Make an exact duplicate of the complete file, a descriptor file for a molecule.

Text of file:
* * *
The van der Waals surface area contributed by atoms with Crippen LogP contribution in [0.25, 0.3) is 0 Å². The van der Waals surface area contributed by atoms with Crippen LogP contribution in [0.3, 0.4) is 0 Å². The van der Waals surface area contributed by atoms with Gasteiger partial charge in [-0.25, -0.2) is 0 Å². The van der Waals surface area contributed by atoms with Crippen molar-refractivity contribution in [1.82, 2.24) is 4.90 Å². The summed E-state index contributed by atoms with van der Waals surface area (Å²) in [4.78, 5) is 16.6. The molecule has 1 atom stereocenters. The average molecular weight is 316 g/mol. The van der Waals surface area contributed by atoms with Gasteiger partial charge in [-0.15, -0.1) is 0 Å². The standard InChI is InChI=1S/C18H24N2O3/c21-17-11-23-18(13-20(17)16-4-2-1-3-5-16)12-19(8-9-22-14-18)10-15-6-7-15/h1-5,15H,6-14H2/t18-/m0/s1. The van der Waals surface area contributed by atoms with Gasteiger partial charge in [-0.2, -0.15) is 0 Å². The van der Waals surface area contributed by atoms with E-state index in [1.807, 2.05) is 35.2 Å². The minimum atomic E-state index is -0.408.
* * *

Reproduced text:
The van der Waals surface area contributed by atoms with Crippen LogP contribution in [0.25, 0.3) is 0 Å². The van der Waals surface area contributed by atoms with Crippen LogP contribution in [0.3, 0.4) is 0 Å². The van der Waals surface area contributed by atoms with Gasteiger partial charge in [-0.25, -0.2) is 0 Å². The van der Waals surface area contributed by atoms with Crippen molar-refractivity contribution in [1.82, 2.24) is 4.90 Å². The summed E-state index contributed by atoms with van der Waals surface area (Å²) in [4.78, 5) is 16.6. The molecule has 1 atom stereocenters. The average molecular weight is 316 g/mol. The van der Waals surface area contributed by atoms with Gasteiger partial charge in [-0.15, -0.1) is 0 Å². The standard InChI is InChI=1S/C18H24N2O3/c21-17-11-23-18(13-20(17)16-4-2-1-3-5-16)12-19(8-9-22-14-18)10-15-6-7-15/h1-5,15H,6-14H2/t18-/m0/s1. The van der Waals surface area contributed by atoms with Gasteiger partial charge in [-0.2, -0.15) is 0 Å². The van der Waals surface area contributed by atoms with E-state index in [1.807, 2.05) is 35.2 Å². The minimum atomic E-state index is -0.408.